To begin, place your feet between the rollers of the GHD machine (or underneath your object of choice) lying face down. If you’re using a GHD machine, your knees should be directly behind the pad. Keep your back arched as you begin the movement by flexing your knees, driving your feet into the foot plate and squeezing your glutes as you lift your upper body until it’s completely verticalĀ ā€” make sure that you keep your back straight throughout the entire movement. This is one rep. Complete the exercise 15 to 20 times for three sets.

6. Bulgarian Split Squats

The main muscles involved in this exercise are the booty, the quads andĀ the hamstrings. Since you’re performing this exercise with most of your load resting on a single leg, you’ll have to engage your core to keep yourself stableĀ ā€” so it’s also a good exercise for strengthening your midsection.Ā  To perform the Bulgarian split squat you’ll begin in a split-squat stance, with your back foot elevated, resting on a bench or a box. If you choose to use a weight for this exercise ā€” which we highly recommend since your goal is hypertrophy ā€” you can either hold two dumbbells by your sides or one dumbbell in front of your chest.

Begin the movement by lunging down until your front knee is at a 90-degree angle and your front thigh is parallel to the floor, make sure to keep your front knee over your toe and your torso as vertical as possible. At the bottom of the movement, drive through the heel of your standing leg and extend your knee and hip to return to the starting position. This is one rep. Repeat the exercise eight to 12 times for three to five sets.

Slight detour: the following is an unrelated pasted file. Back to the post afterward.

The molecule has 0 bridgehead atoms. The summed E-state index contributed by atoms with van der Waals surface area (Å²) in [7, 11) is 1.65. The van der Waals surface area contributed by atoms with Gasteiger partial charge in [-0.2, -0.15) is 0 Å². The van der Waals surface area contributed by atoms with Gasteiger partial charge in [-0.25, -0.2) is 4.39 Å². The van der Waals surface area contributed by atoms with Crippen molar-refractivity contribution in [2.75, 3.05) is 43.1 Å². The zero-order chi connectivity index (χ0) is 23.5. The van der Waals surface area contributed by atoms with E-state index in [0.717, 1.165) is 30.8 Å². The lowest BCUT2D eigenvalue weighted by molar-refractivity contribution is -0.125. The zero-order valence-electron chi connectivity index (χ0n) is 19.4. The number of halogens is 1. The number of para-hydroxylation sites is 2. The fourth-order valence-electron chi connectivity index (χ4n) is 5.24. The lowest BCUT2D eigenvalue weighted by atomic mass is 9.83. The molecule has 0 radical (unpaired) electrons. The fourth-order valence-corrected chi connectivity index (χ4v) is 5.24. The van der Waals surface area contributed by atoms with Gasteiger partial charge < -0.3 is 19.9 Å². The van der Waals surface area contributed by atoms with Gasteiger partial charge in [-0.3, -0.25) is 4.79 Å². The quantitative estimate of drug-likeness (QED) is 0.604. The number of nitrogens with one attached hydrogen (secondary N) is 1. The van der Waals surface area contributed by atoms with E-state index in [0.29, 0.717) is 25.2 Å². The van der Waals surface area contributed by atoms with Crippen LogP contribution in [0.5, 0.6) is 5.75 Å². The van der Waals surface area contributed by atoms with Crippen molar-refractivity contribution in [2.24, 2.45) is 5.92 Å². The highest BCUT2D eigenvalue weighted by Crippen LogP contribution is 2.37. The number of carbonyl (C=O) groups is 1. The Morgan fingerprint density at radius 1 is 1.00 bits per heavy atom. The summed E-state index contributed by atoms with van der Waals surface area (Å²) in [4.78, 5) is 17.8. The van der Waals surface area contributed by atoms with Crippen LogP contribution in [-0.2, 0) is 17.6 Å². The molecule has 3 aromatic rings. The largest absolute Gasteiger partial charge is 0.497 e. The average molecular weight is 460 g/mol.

7. Dumbbell Single-Leg Deadlifts

This exercise is great for targetting your entire backside,Ā including your hamstrings, glutes (both Medius and Maximus) and lower back. It’s also great for working your core and improving your balance since you’ll be doing the exercise standing on one leg. To begin, stand with your feet together and your knees slightly bent. You can either hold a single dumbbell in your right hand in front of your right thigh or two dumbellsĀ ā€” one in the right hand and one in the left.

Shift the bulk of your weight into your left leg, keeping your hips square and maintaining a slight bend in your knee. Raise your right leg straight behind your body, hinging at the hips and bringing your torso parallel to the floor. Make sure to keep your chin tucked so as to not strain your neck. At the bottom of the movement your right leg and back should be almost entirely parallel to the floorĀ ā€” so make sure to keep your back straight the entire time. Then return to the starting position, keeping your right leg straight and slowly tapping it back to the ground. This is one rep. Repeat eight to 12 times for three to four sets.